Is it all that upsetting?
Who knew that adult animation was so upsetting to so many people or that the very idea is a difficult one to grasp? Those of us that are more familiar with animation than just Saturday morning are so used to the concept that animated films can be directed toward adults. For instance most of the films screened at the Annecy International Animated Film Festival are not for kids. They are serious pieces of art, even though some may be humorous, that show an artist's unique take on the human experience. Of all the visual media I have seen in my life some of the most moving are from animated films. In the realm of animation, Saturday morning is a sliver of what is out there and yet the general public is unaware of this. There is an amazing world out there for them to discover! But how?
Way back in November, Piet Kroon offered us a real treat in Los Angeles. With the help of the Consulate-General of The Netherlands and Warner Bros. Feature Animation, Piet screened his new film, T.R.A.N.S.I.T., to a nearly filled auditorium. It was quite a collection of the animation industry and proved to be a great night of seeing old friends and acquaintances. It was like a mini-festival with a screening of other works, including TVC's When the Wind Blows, which was produced by T.R.A.N.S.I.T.' s Iain Harvey. People enjoyed the screening; everyone agreed that such events should happen more often and, while this was a private affair, thought such events would appeal to a wider audience. The demand to see these films is out there. It is just finding the proper channels to get these animated pieces screened where the general public will notice them. Art galleries and special screenings sometimes take place but one must be diligent and seek them out. I salute people like Cartoon Network's Linda Simensky who have brought short films by independents to major networks. Spike and Mike are taking a grand step up by presenting Spike and Mike's Classic Festival of Animation which is currently touring, and includes T.R.A.N.S.I.T. I hope that as the popularity of animation grows, as everyone says it is, a more diverse and interesting range of animation will reach the mainstream audience. The people reading this magazine are the people who have this power.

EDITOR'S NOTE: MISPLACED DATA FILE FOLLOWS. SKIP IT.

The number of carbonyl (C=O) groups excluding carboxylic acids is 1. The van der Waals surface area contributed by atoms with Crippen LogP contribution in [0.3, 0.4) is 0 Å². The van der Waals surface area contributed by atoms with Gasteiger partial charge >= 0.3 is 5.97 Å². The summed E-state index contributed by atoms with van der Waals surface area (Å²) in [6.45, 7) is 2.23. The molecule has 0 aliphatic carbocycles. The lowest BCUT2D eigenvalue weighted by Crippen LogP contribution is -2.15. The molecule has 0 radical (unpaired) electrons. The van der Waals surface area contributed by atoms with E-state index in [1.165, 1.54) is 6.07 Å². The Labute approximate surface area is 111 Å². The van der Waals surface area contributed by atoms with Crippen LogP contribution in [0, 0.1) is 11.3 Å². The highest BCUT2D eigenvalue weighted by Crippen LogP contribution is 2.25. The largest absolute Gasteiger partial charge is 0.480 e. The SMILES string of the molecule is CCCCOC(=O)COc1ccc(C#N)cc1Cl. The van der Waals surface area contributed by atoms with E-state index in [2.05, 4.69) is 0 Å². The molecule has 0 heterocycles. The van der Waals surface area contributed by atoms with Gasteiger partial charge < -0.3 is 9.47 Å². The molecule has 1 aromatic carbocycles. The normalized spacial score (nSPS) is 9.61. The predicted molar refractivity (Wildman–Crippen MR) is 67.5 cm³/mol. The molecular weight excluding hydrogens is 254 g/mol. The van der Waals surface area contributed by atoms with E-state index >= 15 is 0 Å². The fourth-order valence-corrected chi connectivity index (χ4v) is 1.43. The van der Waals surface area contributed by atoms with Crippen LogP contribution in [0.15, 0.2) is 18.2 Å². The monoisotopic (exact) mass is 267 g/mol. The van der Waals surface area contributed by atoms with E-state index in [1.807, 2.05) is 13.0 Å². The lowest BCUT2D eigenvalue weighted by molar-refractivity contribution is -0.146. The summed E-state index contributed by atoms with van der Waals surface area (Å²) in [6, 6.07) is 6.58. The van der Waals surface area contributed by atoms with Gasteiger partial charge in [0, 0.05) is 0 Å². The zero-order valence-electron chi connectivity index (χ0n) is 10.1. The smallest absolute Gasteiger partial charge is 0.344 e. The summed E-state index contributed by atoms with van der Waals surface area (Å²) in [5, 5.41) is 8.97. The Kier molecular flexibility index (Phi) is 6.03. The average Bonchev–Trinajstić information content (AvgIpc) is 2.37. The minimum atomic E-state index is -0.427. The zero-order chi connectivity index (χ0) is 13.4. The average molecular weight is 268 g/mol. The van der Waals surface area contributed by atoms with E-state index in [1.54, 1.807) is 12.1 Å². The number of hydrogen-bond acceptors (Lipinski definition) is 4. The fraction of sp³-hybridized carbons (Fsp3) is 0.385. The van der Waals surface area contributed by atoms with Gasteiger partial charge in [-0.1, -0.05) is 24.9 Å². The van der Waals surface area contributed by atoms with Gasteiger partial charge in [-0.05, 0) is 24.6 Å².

How can it be that Mr. Tibor Clerdouet, Mr. Yvan West Laurence and Mr. Cedric Littardi are on trial for presenting a magazine about adult animation, not porn mind you but animation made for an adult audience, to adults in France? This is not a country run by a strict religious or totalitarian government. This is France--known for it's laissez-faire attitude. We must actively seek to expand animation knowledge to the public to protect our own, not just from legal action, but also artistically. A wider range of demand will protect the health, depth and vitality of our industry. Is animation really going through a renaissance or is it just an expanding of the stuff regularly seen on mainstream television and at the local cineplex?It would be exciting if an appetite for the avant garde could be cultivated.
I can see and understand that animated pornography is not for everyone. When doing research for the anime porn article (no, really), we received boxes of tapes from the distributors and I took them home to see what all the fuss was about. Well, let's just say, I don't think I'll be signing up anytime soon to get on the company's mailing lists. But you know what? That's my opinion and if there are folks out there that want to buy every single release -- good for them. I hope they are happy. As long as adult material is distributed through the proper channels so it cannot get into the hands of minors, I have no problem with its distribution, and neither should anyone else. No one is forcing anyone to watch if they don't want to.
Adult animation really does run the gamut. From The Simpsons to South Park to Bob and Margaret, to animated pornography to adaptations of classic literary tales to the latest special effects and festival winners--animation is anything but kid stuff and while we may know that, a lot of folks don't.
Until next time... Heather